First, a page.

Three Powerful Lessons We Learned at the Protecting Innocence Hackathon
You rarely hear about them, but every day brave investigators across the globe review the most horrific stories and images you can ever imagine. It’s called child sexual abuse material (known as CSAM in the industry), and it hides in the dark corners of the internet, waiting to be found.
The scope is dizzying. The RCMP-led National Child Exploitation Coordination Centre (NCECC) alone received 27,000 cases in 2016. And right now, it’s nearly impossible for officers to review those cases fast enough to prioritize the ones that require their immediate attention.
That’s why, on July 6th and 7th, volunteers from law enforcement, academia, and the tech industry came together to collaborate on solving this problem, perhaps the biggest problem of our time — how do we quickly, accurately, and efficiently detect online CSAM? Artificial intelligence gets smarter and more refined every day. How can we leverage those breakthroughs to save victimized children and apprehend their abusers?
Along with event co-sponsors the RCMP, Microsoft, and Magnet Forensics, we had a simple goal at the Protecting Innocence Hackathon: to bring together the brightest minds in our respective industries to answer these questions.
We ended up learning a few valuable lessons along the way.
It starts with education
Participants across all three disciplines learned from each other. Attendees from the tech industry and academia were given a crash course in grooming and luring techniques (as well as the psychology behind them) from law enforcement, the people who study them every day.
Make no mistake, these were tough lessons to learn — but with a deeper understanding of how predators attract their victims, we can build smarter, more efficient systems to catch them.
Law enforcement studied the techniques of machine learning and artificial intelligence — which in turn provides them with a deeper understanding of the challenges facing data scientists, not to mention the need for robust and permanent datasets.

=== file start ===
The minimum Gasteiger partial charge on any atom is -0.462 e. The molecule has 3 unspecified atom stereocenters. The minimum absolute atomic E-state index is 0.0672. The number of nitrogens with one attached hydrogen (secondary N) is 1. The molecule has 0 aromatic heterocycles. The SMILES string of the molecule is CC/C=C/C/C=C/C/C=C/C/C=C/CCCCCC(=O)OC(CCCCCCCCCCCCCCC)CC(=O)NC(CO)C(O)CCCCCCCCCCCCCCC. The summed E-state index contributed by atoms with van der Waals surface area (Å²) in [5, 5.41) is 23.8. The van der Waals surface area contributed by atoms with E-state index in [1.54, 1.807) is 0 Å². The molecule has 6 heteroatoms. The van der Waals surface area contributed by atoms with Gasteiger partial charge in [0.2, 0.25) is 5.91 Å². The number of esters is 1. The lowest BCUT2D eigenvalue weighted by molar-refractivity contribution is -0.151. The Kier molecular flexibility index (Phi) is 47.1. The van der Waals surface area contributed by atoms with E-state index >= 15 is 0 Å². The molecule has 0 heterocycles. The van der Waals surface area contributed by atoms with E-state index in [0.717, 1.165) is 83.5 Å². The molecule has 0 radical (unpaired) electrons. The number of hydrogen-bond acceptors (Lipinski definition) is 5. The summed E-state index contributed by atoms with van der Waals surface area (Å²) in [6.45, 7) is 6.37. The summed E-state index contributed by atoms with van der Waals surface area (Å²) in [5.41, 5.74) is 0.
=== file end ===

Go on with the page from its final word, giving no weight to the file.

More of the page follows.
It’s crucial that we learn from each other. But that’s just the first step.
Nothing important happens without collaboration
Too often our industries are siloed, with every company, university, and agency working on a different project. Bringing professionals together from across these disciplines and encouraging them to share their diverse expertise, without reservations or fear, was a huge accomplishment, and an important lesson.
This isn’t a problem that can be solved alone. This is a 25,000,000-million-images-a-year problem. This is a problem that crosses industry, cultural, and country lines.
If we want to protect the innocence of children, we have a responsibility to be transparent and collaborative.
Just do it
Education and collaboration are commendable and necessary — but they don’t add up to much without actual results. Once you have the blueprints, you have no excuse not to build.
The great news? The five teams and 60+ participants made real, tangible progress.
Collectively, the teams built the following:
- A proposed standard for internationally classifying and annotating child sexual exploitation images and text
- A machine learning aggregation blueprint for both text and image classification
- Machine learning models to detect sexploitation conversation, as well image detection for as age, anime, indoor and outdoor, nudity, and CSAM
We cannot overstate the importance of these achievements. They are the first steps towards building the most comprehensive and accurate CSAM detection system the world has seen.
Not only that, the proposed global standard for classifying text and images, if accepted, will lead to even more accurate detection.
The future of CSAM detection is now
We actually learned a fourth lesson at the hackathon, perhaps the most powerful of them all: Everyone wants to protect and save children from predators. And they’re willing to work together, despite their differences, to make that happen.
At Two Hat Security, we’re using the knowledge shared by our collaborators to further train our artificial intelligence model CEASE and to refine our grooming and luring detection in Community Sift. And we’ll continue to work alongside our partners and friends in law enforcement, academia, and the tech industry to find smart solutions to big problems.
There are challenges ahead, but if everyone continues to educate, collaborate, and create, projects like CEASE and events like Protecting Innocence can and will make great strides. We hope that the lessons we learned will be applied by any agency, company, or university that hopes to tackle this issue.
Thank you again to our co-sponsors the RCMP, Microsoft, and Magnet Forensics. And to the Chief Enforcers, Code Warriors, and Data Mages who gave their time, their expertise, and their fearlessness to this event — your contributions are invaluable. You’re changing the world.
And to anyone who labors every day, despite the heartbreak, to protect children — thank you. You may work quietly, you may work undercover, and we may never know your names, but we see you. And we promise to support you, in every way we can.